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Sallis Chandler Landscape Designers and Gardeners
spaceDesign and Advice Garden Styles Garden Features Aftercare

Weeding

Excessive weed growth around new plantings will stifle them and can even kill them. At best it will delay successful establishment as the weeds compete with the plants for space, water and nutrients. It is therefore essential that new plantings are kept regularly weeded.

Annual Weeds
Initially there will probably be an increase in annual weed seedlings caused by weed seeds from previous years being disturbed by the cultivation of the garden.

Where space permits hoeing is often the most effective method of weed control. In more densely planted areas and amongst herbaceous perennials weeding by hand with a hand fork is the simplest method.

It is very important not to allow annual weeds to seed around, as it will greatly increase the weed problems in subsequent years.

* NB. If you have a soakahose watering system great care should be taken not to damage the pipework and to this end a border fork should not be used. *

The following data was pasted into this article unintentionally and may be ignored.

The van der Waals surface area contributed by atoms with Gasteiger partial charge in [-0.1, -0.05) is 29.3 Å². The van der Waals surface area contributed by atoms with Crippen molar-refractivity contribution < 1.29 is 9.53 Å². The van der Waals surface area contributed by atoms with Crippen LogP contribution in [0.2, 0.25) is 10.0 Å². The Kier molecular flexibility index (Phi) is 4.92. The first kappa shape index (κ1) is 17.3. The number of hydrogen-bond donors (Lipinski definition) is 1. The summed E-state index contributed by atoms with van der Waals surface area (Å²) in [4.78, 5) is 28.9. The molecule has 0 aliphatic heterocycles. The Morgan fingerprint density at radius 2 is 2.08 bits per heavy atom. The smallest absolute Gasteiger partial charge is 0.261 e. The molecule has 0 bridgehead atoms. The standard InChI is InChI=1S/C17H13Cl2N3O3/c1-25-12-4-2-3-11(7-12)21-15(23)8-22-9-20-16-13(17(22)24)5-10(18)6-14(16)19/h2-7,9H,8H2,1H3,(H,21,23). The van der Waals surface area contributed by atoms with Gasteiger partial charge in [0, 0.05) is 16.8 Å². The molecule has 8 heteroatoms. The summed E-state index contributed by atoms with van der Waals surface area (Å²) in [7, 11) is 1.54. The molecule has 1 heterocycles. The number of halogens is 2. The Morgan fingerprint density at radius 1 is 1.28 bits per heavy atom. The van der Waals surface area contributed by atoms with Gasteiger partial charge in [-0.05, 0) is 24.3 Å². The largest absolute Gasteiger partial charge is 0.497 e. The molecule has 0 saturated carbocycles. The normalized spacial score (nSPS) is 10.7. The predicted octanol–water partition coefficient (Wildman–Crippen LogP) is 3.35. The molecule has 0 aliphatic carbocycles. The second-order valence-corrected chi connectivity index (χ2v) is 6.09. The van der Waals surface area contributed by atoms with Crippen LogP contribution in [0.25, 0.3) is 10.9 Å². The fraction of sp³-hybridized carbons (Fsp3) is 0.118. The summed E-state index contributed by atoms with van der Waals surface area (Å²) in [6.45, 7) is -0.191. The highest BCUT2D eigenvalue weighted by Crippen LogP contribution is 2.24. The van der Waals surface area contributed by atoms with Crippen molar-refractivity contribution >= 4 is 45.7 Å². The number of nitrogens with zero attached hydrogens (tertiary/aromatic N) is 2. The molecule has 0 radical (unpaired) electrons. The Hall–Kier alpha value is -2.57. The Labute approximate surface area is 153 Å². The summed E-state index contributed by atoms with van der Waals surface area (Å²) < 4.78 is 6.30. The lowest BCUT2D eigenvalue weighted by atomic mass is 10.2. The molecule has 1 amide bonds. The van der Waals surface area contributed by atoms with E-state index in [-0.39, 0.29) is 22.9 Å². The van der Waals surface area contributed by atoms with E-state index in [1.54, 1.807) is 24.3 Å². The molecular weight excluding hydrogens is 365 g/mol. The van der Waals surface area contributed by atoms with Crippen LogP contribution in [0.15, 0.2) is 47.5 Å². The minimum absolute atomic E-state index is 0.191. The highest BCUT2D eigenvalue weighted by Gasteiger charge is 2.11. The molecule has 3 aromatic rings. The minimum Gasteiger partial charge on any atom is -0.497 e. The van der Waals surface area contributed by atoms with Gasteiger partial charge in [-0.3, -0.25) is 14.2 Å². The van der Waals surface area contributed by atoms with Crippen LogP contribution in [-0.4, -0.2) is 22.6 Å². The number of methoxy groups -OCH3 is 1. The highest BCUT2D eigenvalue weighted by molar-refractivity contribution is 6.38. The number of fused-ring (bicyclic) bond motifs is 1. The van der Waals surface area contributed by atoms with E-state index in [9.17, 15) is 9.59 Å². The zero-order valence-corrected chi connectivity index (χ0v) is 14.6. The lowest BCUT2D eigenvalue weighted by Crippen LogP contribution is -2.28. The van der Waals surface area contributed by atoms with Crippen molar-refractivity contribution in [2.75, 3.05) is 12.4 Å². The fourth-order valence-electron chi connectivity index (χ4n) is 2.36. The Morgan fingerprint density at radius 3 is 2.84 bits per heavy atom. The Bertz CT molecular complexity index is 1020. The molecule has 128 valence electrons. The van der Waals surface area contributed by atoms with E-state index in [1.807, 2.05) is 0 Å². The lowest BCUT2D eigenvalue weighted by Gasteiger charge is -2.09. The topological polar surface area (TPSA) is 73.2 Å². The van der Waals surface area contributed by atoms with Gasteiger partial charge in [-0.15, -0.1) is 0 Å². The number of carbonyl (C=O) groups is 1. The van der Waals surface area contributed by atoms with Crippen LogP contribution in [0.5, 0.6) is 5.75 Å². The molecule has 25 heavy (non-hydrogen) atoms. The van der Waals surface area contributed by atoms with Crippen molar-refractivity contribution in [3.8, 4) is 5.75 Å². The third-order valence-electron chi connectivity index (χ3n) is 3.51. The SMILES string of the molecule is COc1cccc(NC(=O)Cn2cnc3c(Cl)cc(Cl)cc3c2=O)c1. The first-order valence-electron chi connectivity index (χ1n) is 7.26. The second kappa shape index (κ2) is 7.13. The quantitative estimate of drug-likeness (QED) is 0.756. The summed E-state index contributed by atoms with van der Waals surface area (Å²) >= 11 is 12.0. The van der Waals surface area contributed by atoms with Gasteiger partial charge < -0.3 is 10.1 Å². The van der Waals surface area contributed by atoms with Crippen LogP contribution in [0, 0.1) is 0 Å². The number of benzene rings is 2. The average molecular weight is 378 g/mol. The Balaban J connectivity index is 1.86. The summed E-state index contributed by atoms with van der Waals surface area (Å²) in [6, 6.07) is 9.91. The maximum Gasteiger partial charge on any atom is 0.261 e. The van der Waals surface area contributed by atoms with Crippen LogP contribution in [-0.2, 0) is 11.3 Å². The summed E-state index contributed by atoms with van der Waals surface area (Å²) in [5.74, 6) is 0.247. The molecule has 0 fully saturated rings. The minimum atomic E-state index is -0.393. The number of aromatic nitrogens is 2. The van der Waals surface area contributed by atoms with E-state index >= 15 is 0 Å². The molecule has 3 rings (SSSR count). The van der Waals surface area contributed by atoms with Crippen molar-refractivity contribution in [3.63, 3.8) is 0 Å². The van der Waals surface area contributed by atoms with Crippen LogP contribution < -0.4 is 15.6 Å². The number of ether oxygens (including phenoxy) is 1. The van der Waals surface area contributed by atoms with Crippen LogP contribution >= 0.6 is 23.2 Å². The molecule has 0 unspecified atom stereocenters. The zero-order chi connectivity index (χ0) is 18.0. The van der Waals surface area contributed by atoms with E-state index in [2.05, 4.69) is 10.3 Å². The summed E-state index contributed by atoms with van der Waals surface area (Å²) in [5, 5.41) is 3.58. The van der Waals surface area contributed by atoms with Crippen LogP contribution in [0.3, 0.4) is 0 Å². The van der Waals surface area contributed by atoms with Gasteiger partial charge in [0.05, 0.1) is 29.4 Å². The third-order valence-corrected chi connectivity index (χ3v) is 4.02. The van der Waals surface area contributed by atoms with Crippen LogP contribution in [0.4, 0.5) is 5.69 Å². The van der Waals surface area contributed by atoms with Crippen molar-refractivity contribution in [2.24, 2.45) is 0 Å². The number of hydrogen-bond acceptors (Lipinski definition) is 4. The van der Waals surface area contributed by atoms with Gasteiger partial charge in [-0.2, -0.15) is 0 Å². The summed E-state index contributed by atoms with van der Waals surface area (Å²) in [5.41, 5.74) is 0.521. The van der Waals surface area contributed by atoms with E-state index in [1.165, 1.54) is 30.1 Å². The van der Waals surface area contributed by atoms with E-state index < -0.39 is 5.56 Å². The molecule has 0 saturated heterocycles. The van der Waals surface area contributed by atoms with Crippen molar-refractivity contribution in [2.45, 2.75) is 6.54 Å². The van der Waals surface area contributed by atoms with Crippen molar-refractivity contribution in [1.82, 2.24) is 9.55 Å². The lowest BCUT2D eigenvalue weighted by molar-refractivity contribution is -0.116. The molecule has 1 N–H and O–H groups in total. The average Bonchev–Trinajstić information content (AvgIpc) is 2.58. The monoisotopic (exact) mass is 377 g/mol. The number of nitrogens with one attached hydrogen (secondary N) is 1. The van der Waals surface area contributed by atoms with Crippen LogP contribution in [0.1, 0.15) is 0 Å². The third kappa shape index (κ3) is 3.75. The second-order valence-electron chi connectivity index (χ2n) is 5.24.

Perennial Weeds
Certain perennial weeds e.g. Brambles, Bindweed, Japanese Knotgrass etc. are extremely rampant and invasive pests with deep root systems. There is no really effective way to remove these using weed killer amongst existing planting. The best way to deal with any subsequent regrowth is to pull or dig it out it as soon as it appears. By removing growth above ground as it appears any remaining root system will become starved and eventually die out. This may have to be done repeatedly.

Other perennial weeds common in gardens include dandelions, creeping buttercup, symphytum, ground elder and couch grass. If these reappear they should carefully be removed with a hand fork taking out as much root as possible. Do not compost the roots of perennial weeds.

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